When people, including children and infants, suffer from breathing problems, the causes may vary and require different modalities of treatment. Therefore, various breathing problems may be a primary issue that is connected to the heart or lungs themselves. Consequently, a systemic occurrence is set into motion and ultimately cause the heart to discontinue. If the heart discontinues, it means there is no heartbeat or perfusion of blood through the body and to vital organs, and Cardiopulmonary Resuscitation (CPR) is required. Thus, prevention or regression of symptoms is a necessity to avoid permanent brain damage.
In most people and toddlers less than two and a half, one sickness that causes cardiac arrest if not corrected include asthma, bronchiolitis, epiglottitis, croup, choking, and anything that causes prolonged interference of oxygen flow and exchange at the level of the epiglottis (blocked airway), and at the cellular level (alveoli), thus, relying on the use of nebulized medication. However, in many low socio-economic locations around the country and the world, no nebulized medication is available due to a lack of insurance, no access to medical care, or the inability to
pay. This unfortunate circumstance causes the person who is having trouble breathing to get worse and eventually end up dying. On the other hand, when nebulized medication is given, a marked increase in improved breathing results in the possibility of survival.
Nebulized medication is not a guarantee that a person will be prevented from going into cardiac arrest and yet a dispatcher can help tremendously by instructing the person who called for help to administer the medication. If the medication does not appear to be working and the victim goes into cardiac arrest, CPR is the next step. In fact, CPR must be imitated and maintained until Emergency Medical Services (EMS) arrives.
In many cases, giving the nebulized medication can prevent cardiac arrest and CPR will not be necessary because the victim is breathing much better and is able to speak in full sentences without taking a breath. In any case of having the need for nebulized medication, a victim best chance for survival relies on the people who are with them. Those people can assist the victim in taking the medication, call 911, and start rescue efforts.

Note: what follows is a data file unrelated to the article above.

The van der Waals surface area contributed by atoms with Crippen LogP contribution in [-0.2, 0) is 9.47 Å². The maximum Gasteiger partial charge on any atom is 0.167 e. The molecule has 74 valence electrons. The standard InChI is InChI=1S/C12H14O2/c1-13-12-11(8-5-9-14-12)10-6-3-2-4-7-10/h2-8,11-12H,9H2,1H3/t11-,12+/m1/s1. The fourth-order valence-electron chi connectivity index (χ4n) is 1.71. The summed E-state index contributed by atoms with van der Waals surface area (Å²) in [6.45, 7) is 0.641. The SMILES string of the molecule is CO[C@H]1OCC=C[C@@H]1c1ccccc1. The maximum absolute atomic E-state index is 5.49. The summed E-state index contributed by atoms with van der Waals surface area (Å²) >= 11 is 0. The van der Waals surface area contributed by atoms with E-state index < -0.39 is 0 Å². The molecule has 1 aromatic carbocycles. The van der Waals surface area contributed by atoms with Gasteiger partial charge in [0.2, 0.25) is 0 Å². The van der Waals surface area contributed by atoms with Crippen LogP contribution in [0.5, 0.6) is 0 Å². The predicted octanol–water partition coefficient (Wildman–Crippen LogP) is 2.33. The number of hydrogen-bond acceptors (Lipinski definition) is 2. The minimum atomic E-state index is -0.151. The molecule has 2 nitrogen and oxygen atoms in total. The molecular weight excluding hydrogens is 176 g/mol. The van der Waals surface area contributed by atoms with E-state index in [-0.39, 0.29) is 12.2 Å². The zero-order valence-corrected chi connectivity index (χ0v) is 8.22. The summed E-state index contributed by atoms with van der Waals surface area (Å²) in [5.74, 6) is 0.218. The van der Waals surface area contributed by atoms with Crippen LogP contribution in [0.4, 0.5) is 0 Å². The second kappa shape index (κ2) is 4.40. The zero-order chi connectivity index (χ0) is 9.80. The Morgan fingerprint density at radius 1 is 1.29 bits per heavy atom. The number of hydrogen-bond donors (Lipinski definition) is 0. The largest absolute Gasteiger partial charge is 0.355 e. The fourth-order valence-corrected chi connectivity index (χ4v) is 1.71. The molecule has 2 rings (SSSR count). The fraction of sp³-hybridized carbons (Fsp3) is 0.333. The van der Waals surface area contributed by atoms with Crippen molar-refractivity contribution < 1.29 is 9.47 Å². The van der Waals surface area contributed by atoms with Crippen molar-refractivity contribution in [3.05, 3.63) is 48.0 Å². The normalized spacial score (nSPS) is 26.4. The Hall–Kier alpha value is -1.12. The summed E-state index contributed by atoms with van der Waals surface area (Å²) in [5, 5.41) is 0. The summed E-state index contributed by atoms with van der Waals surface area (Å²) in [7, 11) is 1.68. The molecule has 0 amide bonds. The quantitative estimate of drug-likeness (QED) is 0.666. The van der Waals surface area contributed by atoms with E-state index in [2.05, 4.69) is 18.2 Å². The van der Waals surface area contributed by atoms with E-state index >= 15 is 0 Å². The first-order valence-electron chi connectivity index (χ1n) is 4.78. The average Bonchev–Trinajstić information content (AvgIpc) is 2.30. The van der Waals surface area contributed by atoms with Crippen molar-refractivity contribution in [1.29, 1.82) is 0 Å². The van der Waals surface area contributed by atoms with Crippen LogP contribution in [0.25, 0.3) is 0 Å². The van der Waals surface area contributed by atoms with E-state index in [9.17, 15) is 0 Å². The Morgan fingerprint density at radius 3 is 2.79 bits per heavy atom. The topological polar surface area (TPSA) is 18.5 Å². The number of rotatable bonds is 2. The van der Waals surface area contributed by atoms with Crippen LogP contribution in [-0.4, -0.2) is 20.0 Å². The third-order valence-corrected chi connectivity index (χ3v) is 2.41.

One of the major fears that paramedics has is to get to a victim of cardiac arrest that resulted from asthma or something similar is that recovering is sometimes troublesome because the airway has closed up. By saying closed up, all of the air sacs are at maximum capacity or have ruptured. The ultimate treatment to prevent cardiac arrest is to intubate the victim. However, while intubating is the terminating procedure and perhaps including a chest tube, a prolonged exhalation phase occurs.
If there is a respiratory problem that is so severe and assistance to breath has taken place, the rescuers must have patience while providing ventilation. According to the American Heart Association (AHA), when a victim suffers respiratory arrest but still have a pulse, the number of times to breathe for them is every six seconds. Consequently, if the rescuer follows this rule, the outcome may be poor for the victim. This is one of the only reasons to supersede the suggestions of the AHA and take a longer time to allow the exhalation of air from the victim. In some cases, pushing on the chest may help with the exhalation and permit for ventilation. But, how does nebulized medication fit into this equation?
When or if a victim is intubated, a special connection that allows for the nebulized medication to be given is applied. Therefore, with a combination of CPR, nebulized medication, and oxygen, the chances of survival improve. Nonetheless, a lost airway is a dangerous situation that can lead to death.
In other occurrences of breathing problems that leads to cardiac arrest is when the victim vomits. Vomiting while having an asthma attack, choking, or other breathing-related issues will lead to cardiac arrest if not corrected. Consequently, nebulized medication may help, but preparation for emesis is essential.
Ultimately, knowing what to do when a victim or family member is having breathing problems is a life-saving event. Therefore, learning CPR will educate students on recognizing when breathing problems leads to cardiac arrest. In addition, assisting a victim with their breathing medication can extend their life until EMS arrives.